When I bought my house in the mountains, I was a little put off by the condition of the deck. It was well made and sturdy, constructed of ironwood on a steel I-beam, but it hadn’t been treated so it was that awful light gray, the result of UV exposure and mold.
While the gray matched the house paint surprisingly well, I’d been raised to consider fine wood the ultimate in materials. You protected it, displayed it, sometimes stained it, and you certainly never painted it!
I decided to do something about my painfully gray deck, partly because I hated the gray, but mostly because I knew ironwood to be absolutely beautiful, a lot like mahogany or teak, and I wanted to bring that out.
How to restore your deck
First, you have to wash it. My deck was filthy, so I hired a contractor to power wash it, but you can do that yourself if you have a decent pressure washer. This is not a quick or easy job; it took hours to clean my fairly large deck. I was amazed at the grain that was exposed by the cutting stream of water, but the deck was still killer gray. Next step, stain.
I would have preferred to restore the wood to its natural color, but that was no longer possible. You can’t sand ironwood. I selected Australian Timber Oil in Mahogany Flame to approximate the original color and it worked exceptionally well. The grain jumped off the surface in a rich, warm red-brown that glowed with natural beauty, even after all those years of neglect.
Then I noticed gray in the spaces between each board that jumped up in an entirely different and unacceptable way. I tried to get into the spaces with a brush, but that didn’t work very well so I bought a crack tool, which would have worked perfectly if my boards had been properly spaced. As it was, I did the best I could, but you can still find gray peaking up from the decking.
You can use a sprayer to apply the stain that will get into the cracks, but you end up using more stain that way and if you don’t know what you’re doing, as I didn’t, you’ll probably make an unholy mess.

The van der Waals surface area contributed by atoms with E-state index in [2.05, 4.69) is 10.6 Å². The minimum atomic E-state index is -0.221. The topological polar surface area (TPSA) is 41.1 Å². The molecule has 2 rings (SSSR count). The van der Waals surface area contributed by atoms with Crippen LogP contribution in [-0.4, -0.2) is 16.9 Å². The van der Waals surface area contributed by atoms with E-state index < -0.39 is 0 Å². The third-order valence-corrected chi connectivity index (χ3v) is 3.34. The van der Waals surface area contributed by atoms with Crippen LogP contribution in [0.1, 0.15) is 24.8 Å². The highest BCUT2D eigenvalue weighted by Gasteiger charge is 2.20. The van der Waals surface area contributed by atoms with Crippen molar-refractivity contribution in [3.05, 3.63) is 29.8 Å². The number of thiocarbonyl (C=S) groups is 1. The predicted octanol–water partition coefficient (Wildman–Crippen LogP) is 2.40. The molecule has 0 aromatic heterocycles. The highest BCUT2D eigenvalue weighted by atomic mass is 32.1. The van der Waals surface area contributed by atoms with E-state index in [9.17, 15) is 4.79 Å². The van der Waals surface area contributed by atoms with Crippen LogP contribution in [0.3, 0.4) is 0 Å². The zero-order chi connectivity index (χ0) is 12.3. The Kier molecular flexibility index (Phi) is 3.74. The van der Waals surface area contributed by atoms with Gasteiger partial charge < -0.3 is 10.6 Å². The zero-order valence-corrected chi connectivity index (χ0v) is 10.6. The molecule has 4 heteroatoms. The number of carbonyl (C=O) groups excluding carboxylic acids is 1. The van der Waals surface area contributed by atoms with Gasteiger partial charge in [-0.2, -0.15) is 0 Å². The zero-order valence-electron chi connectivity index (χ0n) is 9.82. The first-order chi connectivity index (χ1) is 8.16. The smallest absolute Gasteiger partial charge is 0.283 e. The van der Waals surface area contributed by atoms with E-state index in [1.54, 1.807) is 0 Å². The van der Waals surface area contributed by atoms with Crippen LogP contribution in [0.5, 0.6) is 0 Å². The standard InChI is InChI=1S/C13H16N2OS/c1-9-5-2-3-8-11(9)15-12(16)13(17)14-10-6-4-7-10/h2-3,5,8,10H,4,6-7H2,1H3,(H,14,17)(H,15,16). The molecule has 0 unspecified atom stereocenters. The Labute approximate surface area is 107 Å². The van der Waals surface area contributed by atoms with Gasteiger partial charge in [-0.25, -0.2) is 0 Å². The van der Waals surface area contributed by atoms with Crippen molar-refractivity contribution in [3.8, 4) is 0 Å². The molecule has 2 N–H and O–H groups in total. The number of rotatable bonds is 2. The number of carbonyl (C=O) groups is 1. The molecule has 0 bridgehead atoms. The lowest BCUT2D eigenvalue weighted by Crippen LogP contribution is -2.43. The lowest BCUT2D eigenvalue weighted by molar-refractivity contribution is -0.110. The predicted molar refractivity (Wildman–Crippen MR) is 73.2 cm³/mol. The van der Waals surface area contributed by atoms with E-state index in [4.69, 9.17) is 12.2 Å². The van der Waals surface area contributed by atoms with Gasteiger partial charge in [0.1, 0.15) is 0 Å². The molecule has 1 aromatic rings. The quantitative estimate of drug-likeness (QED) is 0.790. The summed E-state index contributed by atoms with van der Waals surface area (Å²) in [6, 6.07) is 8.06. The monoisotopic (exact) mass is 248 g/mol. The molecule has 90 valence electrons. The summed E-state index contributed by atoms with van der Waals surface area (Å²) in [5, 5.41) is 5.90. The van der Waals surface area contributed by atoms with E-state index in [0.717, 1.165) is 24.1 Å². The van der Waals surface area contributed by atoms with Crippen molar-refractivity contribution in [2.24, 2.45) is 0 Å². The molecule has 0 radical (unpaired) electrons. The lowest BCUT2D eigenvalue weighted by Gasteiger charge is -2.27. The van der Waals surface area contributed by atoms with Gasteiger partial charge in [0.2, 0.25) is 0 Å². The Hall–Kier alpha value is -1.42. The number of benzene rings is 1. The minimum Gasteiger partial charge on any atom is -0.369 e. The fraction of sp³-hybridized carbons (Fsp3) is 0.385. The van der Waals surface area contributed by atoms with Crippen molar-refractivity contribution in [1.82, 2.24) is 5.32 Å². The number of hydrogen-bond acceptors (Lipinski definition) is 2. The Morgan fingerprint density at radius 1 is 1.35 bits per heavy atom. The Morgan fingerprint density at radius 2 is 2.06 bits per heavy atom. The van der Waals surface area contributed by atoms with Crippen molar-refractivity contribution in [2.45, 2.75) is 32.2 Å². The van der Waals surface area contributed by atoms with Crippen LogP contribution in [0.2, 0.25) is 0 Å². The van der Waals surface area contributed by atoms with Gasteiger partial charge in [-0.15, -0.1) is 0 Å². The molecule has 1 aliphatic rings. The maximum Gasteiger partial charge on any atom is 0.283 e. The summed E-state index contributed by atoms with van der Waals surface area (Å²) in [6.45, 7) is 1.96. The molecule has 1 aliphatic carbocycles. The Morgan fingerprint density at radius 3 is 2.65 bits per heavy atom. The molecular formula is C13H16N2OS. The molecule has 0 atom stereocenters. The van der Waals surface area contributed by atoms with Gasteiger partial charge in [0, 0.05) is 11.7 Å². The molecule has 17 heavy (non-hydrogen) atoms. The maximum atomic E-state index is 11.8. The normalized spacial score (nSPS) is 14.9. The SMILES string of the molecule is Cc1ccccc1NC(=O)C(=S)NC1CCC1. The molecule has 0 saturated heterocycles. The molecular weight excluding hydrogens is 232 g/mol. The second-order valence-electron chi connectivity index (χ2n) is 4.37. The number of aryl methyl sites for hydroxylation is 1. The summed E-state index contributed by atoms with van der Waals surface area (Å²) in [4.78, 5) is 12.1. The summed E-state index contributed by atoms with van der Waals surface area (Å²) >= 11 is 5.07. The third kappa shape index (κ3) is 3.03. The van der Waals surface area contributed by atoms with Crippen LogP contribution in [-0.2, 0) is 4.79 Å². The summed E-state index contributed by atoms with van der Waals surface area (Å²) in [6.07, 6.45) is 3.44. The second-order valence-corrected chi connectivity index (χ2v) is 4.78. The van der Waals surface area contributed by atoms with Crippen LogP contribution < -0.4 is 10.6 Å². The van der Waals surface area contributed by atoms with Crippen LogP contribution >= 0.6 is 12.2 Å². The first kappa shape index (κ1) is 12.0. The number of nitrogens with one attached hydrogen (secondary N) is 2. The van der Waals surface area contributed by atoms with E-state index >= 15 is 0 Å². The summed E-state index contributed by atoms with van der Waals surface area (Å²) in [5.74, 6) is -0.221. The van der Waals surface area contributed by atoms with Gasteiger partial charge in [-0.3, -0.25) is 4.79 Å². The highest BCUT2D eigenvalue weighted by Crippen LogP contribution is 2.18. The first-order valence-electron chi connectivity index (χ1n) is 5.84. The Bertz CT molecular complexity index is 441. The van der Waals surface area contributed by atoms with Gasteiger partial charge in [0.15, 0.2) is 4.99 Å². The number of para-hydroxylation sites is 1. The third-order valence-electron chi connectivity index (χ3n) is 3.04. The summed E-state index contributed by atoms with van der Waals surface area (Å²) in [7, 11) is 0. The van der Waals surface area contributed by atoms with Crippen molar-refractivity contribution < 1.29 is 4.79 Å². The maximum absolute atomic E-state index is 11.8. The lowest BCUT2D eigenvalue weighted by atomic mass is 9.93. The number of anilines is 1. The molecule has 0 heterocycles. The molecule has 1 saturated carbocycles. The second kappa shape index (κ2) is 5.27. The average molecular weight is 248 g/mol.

I didn’t apply the product under the best circumstances (it rained each afternoon), but even without the 24-48 hours it should have had to dry, it still provided protection. That protection has faded as the Sun has worked on it, but I live at over 7,000′ so those of you at sea level should fare better. After all, this was my deck’s first treatment in many years, perhaps ever.
So was it worth it?
Yes and no. While I think the deck looks much better now, I’ll have to apply a new coat of stain every year. And stain scratches. If you have patio furniture, move it very carefully or you’ll scrape the surface rather noticeably. Before the restoration, you couldn’t see the scratches; they blended in with the gray (or if they didn’t they would soon enough), but a dark stain is very prone to damage.
However, it’s more likely you don’t have ironwood for your decking. You probably have pine or redwood. These woods are soft so be careful with the power washer our you’ll literally scar the surface with the cutting spray. And remember, dark stains show scratches so pick your stain accordingly. Light colors wear better.
You do have another option with these softer woods that I didn’t have. You can sand them back to their original color, then simply apply a preservative. Then if you scrape the surface, it won’t really show much as the scratch will blend with the color of the wood underneath it. You will, however, still have to deal with that gray between the boards, if you have any.
I’m glad I stained my deck. It looks fantastic now, but I realize I’ve taken on a yearly project that’s time consuming and expensive. That stain costs $45 a gallon and I needed over 3 gallons to cover the deck and railing, not to mention the $320 I paid the contractor to clean it. If you can live with the gray, your life will be easier, but you’ll miss out on all the beauty your deck has to offer.